Crossing The Uncanny Valley
The BBC tackles the photo realistic challenge facing video game developers dubbed “The Uncanny Valley”: that uncomfortable feeling one gets from looking at a digital recreation of a human being that looks almost human.
Does that mean that just because we can create realistic CGI we should? Does that also mean that all animation or CGI work that doesn't fall above The Uncanny Valley should be considered a failure? Later on I will conduct an experiment to test that theory but for now I will leave you with the words of Thomas Kang (USC) and Ralph Eggleston (Toy Story 1995, The Incredibles, 2004) in response to the release of the big budget CGI Film, “Beowulf”
“In my opinion it's always been a fallacy, the notion that human characters have to look photo-realistic in CG. You can do so much more with stylized human characters. Audiences innately know how humans move and gravity works, so if a human character doesn't feel right, they'll feel something's wrong. But if the weight works for stylized characters, the audience doesn't question it.”
Ralph Eggleston, USC Seminar December 1, 2007
“Okay, so maybe I'm just a geek cinephile but it totally looks like CGI to me - it's the lack of emotion in the eyes, the stiff appendages and the rubberized body motions that give it away so easily.”
Submitted by tarrabbit on July 27, 2007 - 3:36pm
“I hate this type of lazy film making. It gets big stars on the cheap so they don't have to work too many days. Then a computer does the rest. No real investment in actors at least trying to get into character (any wrong expression can be fixed by the computer guy) and no real sets. It's lazy and an insult to one's intelligence.”
Submitted by Tara T on August 25, 2007 - 4:41pm
“Animated Angelina HOT…But. She's also animated, which defeats the purpose of daydreaming in my book. Why go thru all the trouble for the animation technique when you can just shoot live-action. Obviously it's cheaper, but it kind of takes the magic out of the movies.”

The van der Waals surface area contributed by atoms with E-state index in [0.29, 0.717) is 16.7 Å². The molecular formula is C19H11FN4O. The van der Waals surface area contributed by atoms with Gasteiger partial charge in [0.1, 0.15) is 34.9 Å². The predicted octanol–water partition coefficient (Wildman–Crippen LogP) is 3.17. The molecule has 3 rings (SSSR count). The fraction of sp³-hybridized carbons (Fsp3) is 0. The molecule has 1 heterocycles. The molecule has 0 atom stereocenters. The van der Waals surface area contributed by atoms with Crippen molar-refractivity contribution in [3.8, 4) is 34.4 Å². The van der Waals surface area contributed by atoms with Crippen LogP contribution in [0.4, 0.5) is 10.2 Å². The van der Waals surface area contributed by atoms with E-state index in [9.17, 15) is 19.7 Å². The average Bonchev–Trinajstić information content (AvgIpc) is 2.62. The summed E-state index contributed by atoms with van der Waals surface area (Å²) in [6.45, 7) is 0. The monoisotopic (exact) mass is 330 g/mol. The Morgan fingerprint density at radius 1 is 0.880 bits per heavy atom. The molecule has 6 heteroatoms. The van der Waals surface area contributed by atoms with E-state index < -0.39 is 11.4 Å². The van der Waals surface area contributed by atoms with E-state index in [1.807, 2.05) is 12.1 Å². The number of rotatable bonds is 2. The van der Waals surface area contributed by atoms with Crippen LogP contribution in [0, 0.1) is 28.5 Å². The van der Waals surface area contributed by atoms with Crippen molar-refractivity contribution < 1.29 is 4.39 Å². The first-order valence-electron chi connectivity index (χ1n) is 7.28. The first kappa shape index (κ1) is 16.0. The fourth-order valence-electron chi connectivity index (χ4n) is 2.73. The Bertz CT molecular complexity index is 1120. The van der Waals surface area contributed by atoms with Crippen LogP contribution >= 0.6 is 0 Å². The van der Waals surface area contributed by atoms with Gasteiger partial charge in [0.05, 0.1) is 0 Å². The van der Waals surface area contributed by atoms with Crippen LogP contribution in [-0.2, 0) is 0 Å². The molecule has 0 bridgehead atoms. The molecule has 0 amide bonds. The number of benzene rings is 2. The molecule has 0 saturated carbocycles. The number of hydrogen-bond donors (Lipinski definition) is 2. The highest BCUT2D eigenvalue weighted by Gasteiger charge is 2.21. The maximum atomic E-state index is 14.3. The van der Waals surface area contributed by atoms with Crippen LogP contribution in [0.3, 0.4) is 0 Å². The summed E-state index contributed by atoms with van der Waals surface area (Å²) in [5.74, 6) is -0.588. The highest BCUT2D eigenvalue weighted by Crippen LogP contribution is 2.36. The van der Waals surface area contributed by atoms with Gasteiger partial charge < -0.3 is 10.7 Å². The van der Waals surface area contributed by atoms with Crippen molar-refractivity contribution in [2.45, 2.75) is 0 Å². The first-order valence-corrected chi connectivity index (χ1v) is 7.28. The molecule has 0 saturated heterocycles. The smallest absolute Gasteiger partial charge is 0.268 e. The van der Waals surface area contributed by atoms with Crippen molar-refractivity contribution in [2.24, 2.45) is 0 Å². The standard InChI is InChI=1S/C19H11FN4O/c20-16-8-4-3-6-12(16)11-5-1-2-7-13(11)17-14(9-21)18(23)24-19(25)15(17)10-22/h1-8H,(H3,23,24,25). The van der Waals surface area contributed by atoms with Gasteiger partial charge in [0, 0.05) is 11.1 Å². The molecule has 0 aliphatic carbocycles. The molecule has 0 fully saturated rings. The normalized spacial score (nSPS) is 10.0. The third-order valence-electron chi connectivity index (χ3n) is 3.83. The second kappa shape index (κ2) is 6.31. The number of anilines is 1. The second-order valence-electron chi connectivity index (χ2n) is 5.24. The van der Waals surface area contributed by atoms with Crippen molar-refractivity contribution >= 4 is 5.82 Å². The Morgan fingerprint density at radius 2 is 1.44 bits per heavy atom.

Submitted by Beth on July 29, 2007 - 10:55pm
I waited almost a year to see The Polar Express , doubting that I even had a reason to see it. The most credible reviewers, like Joe Morgenstern of the Wall Street Journal , were not encouraging, and the film's vaunted motion-capture technology, which permitted Tom Hanks to play multiple roles, looked like no improvement over the kind of mo-cap that made Final Fantasy: The Spirits Within so painful to watch in 2001. http://www.metacritic.com/video/titles/polarexpress
It seemed inevitable, then, that Polar Express would fall into what animators call “The Uncanny Valley", that is, the characters would closely resemble real people, but they would be just different enough that audiences could not help but notice the difference and be made feel uncomfortable by it.
In his illuminating audio commentary on the DVD of Disney's Pollyanna , 1960 the director David Swift says, in effect, that animation can't reproduce the eye contact: the sense that the actors are in one another's presence and responding to one another that gives live action much of its vitality. I don't think that is true of good character animation in general, but in Polar Express , certainly, the failure to establish eye contact is a continuing liability, and a particularly heavy one near the end of the film, where the three principal child characters look half-finished.
A project was conducted by Brad Bird from Pixar when he was directing the Pixar animation “The Incredibles”, (Pixar, 2005) which was at the time the most successful animation to date, that achieved the highest ranking. The film animation also was closest to achieving a human-like response from its audience within the graph of “The Uncanny Valley”. He presented these findings at Hybrid living in paradox , 6/9 2005 ARS Electronica 2005
Continue to Chapter 2.1 - Character Design & Character Sheet